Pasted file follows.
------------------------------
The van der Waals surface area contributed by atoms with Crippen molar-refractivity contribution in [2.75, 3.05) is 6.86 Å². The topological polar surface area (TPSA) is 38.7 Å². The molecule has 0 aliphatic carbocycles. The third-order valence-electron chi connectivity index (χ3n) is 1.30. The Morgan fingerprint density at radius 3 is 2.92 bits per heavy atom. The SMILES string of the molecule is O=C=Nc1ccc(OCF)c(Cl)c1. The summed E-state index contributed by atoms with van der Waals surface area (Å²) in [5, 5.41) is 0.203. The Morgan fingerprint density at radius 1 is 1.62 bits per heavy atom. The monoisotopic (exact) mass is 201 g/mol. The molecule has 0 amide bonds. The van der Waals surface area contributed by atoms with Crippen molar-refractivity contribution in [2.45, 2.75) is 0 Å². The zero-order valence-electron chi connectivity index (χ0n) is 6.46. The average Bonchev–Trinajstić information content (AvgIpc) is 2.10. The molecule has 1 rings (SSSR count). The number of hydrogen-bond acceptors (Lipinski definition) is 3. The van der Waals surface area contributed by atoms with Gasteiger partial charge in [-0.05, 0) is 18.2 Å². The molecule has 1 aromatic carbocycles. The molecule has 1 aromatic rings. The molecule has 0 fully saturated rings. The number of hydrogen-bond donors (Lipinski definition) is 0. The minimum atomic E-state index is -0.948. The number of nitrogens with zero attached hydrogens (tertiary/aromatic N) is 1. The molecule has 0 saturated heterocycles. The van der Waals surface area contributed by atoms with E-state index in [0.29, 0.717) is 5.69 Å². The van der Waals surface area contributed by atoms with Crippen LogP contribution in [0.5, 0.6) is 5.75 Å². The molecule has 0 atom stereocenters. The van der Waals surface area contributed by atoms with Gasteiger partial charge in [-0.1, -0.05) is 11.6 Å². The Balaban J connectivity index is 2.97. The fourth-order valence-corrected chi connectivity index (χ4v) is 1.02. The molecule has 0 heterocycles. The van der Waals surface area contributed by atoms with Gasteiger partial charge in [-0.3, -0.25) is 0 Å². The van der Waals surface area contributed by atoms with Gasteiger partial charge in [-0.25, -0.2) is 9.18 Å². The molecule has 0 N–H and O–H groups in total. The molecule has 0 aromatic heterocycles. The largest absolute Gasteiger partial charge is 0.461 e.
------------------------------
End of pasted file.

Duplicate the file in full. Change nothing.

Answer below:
The van der Waals surface area contributed by atoms with Crippen molar-refractivity contribution in [2.75, 3.05) is 6.86 Å². The topological polar surface area (TPSA) is 38.7 Å². The molecule has 0 aliphatic carbocycles. The third-order valence-electron chi connectivity index (χ3n) is 1.30. The Morgan fingerprint density at radius 3 is 2.92 bits per heavy atom. The SMILES string of the molecule is O=C=Nc1ccc(OCF)c(Cl)c1. The summed E-state index contributed by atoms with van der Waals surface area (Å²) in [5, 5.41) is 0.203. The Morgan fingerprint density at radius 1 is 1.62 bits per heavy atom. The monoisotopic (exact) mass is 201 g/mol. The molecule has 0 amide bonds. The van der Waals surface area contributed by atoms with Crippen molar-refractivity contribution in [2.45, 2.75) is 0 Å². The zero-order valence-electron chi connectivity index (χ0n) is 6.46. The average Bonchev–Trinajstić information content (AvgIpc) is 2.10. The molecule has 1 rings (SSSR count). The number of hydrogen-bond acceptors (Lipinski definition) is 3. The van der Waals surface area contributed by atoms with Gasteiger partial charge in [-0.05, 0) is 18.2 Å². The molecule has 1 aromatic carbocycles. The molecule has 1 aromatic rings. The molecule has 0 fully saturated rings. The number of hydrogen-bond donors (Lipinski definition) is 0. The minimum atomic E-state index is -0.948. The number of nitrogens with zero attached hydrogens (tertiary/aromatic N) is 1. The molecule has 0 saturated heterocycles. The van der Waals surface area contributed by atoms with E-state index in [0.29, 0.717) is 5.69 Å². The van der Waals surface area contributed by atoms with Crippen LogP contribution in [0.5, 0.6) is 5.75 Å². The molecule has 0 atom stereocenters. The van der Waals surface area contributed by atoms with Gasteiger partial charge in [-0.1, -0.05) is 11.6 Å². The Balaban J connectivity index is 2.97. The fourth-order valence-corrected chi connectivity index (χ4v) is 1.02. The molecule has 0 heterocycles. The van der Waals surface area contributed by atoms with Gasteiger partial charge in [-0.3, -0.25) is 0 Å². The van der Waals surface area contributed by atoms with Gasteiger partial charge in [-0.25, -0.2) is 9.18 Å². The molecule has 0 N–H and O–H groups in total. The molecule has 0 aromatic heterocycles. The largest absolute Gasteiger partial charge is 0.461 e.